Blake Lively is the only reason I watched this movie. To be honest, I always thought she was stunning, but after her marriage to Ryan Reynolds, I realised that she is a hilarious being in her own right. I even sat through 6 seasons of Gossip Girl because of it, although that was also partially due to the unbelievable clothes too.
The Age of Adaline has been on my radar for a while, so when it appeared on Netflix, I decided to jump in right away.
Story: Adaline was born a normal baby, grew to be a normal little lady, and reached her 29th year of existence in relative normalcy. She got married to a man, had a baby girl, and their lives proceeded along their natural courses for a few years. Then she loses her husband in an accident, and shortly thereafter she meets with a fatal car crash herself. She is plunged into freezing water, and her heart stops. A bolt of lightning strikes her car, and thus her, in about 2 minutes and her heart is reanimated. She is 29 years old at the time, and the year is 1937.
In present day 2015, Adaline is still 29 years old. She has changed her identity multiple times, and moves from place to place every 10 years, to avoid detection and possibly imprisonment. She is set to move once again, until Ellis Jones enters her life.
Review: The movie’s pace was too slow for my taste. There is very little mystery surrounding Adaline’s fantastical condition, and thus my interest waned after the first half an hour. Essentially the movie is a dramatic love story with a twist of one element; it otherwise retains its immense predicability.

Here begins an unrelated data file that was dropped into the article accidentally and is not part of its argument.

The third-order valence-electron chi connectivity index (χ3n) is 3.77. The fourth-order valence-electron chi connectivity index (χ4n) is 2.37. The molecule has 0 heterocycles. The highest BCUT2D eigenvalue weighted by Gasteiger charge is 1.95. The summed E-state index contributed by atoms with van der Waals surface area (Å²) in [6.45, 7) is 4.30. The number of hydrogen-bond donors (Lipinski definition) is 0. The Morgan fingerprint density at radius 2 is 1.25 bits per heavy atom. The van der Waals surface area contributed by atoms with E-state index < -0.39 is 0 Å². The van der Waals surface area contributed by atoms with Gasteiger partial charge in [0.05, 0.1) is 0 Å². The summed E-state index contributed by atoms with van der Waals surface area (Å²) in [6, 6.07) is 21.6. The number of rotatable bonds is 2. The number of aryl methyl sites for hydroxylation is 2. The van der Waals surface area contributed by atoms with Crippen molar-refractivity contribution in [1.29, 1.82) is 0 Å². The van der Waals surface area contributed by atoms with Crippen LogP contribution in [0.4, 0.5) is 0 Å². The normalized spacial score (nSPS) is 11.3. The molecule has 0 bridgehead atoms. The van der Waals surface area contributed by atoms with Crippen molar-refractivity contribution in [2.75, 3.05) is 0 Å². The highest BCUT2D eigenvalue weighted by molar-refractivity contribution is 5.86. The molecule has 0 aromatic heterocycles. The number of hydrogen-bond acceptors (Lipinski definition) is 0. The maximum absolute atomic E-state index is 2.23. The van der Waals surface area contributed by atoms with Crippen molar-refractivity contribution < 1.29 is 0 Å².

Story: I thought the overall premise of Adaline and her ability not to age (or curse, depending how you choose to look at it) was a fabulous one, and could have been explored in a multitude of ways. There are interesting touches to the narrative: the fact that she continues to dress modestly, well into the 21st century, is one that was immediately apparent. She is anachronistic for this age, and in spite of seeing several decades go by, her core nature remains unchanged. Her mien is laced with a certain unexpressed fatigue, although she doesn’t come across as jaded.
I would have personally liked to see a broader depiction of the story, where her daughter ageing before her is explored in more detail. There is also minimum conflict between any of the characters, and those that do appear are resolved almost instantly.
Characters: Except for Adaline, the other characters are rather like living props. They exist solely to support this central character, and the only one that somewhat exists outside that boundary is Harrison Ford’s William Jones. The others could have been replaced with cardboard cutouts.
Acting: Exactly what I said about the characters, in the paragraph above, replacing Adaline with Blake Lively.
What I liked: The premise was interesting. The elements were also there to make for an excellent story, but were spread somewhat thinly across the movie. Also, I think is worth noting that Blake Lively is a masterful actress, whose approach to this role was betrays incredible intelligence.
What I disliked: Ultimately, it got boring. And predictable.